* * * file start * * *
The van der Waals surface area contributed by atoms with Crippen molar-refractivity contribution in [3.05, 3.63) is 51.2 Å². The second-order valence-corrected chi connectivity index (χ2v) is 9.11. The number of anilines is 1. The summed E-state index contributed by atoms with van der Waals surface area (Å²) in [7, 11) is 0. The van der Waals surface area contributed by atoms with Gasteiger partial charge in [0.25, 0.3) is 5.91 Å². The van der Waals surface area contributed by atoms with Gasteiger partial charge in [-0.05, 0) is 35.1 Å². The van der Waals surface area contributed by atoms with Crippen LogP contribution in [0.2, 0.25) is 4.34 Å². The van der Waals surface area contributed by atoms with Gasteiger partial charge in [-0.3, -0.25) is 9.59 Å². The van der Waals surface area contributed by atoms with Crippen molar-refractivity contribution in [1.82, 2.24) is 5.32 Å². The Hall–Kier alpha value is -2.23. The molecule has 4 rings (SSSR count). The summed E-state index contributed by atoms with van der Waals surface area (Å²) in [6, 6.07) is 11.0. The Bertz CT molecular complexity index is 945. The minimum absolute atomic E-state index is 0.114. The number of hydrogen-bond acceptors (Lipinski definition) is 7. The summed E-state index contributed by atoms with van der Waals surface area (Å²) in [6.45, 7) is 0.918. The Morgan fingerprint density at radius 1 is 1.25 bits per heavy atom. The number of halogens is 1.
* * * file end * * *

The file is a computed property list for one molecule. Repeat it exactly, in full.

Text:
The van der Waals surface area contributed by atoms with Crippen molar-refractivity contribution in [3.05, 3.63) is 51.2 Å². The second-order valence-corrected chi connectivity index (χ2v) is 9.11. The number of anilines is 1. The summed E-state index contributed by atoms with van der Waals surface area (Å²) in [7, 11) is 0. The van der Waals surface area contributed by atoms with Gasteiger partial charge in [0.25, 0.3) is 5.91 Å². The van der Waals surface area contributed by atoms with Gasteiger partial charge in [-0.05, 0) is 35.1 Å². The van der Waals surface area contributed by atoms with Crippen LogP contribution in [0.2, 0.25) is 4.34 Å². The van der Waals surface area contributed by atoms with Gasteiger partial charge in [-0.3, -0.25) is 9.59 Å². The van der Waals surface area contributed by atoms with Crippen molar-refractivity contribution in [1.82, 2.24) is 5.32 Å². The Hall–Kier alpha value is -2.23. The molecule has 4 rings (SSSR count). The summed E-state index contributed by atoms with van der Waals surface area (Å²) in [6, 6.07) is 11.0. The Bertz CT molecular complexity index is 945. The minimum absolute atomic E-state index is 0.114. The number of hydrogen-bond acceptors (Lipinski definition) is 7. The summed E-state index contributed by atoms with van der Waals surface area (Å²) in [6.45, 7) is 0.918. The Morgan fingerprint density at radius 1 is 1.25 bits per heavy atom. The number of halogens is 1.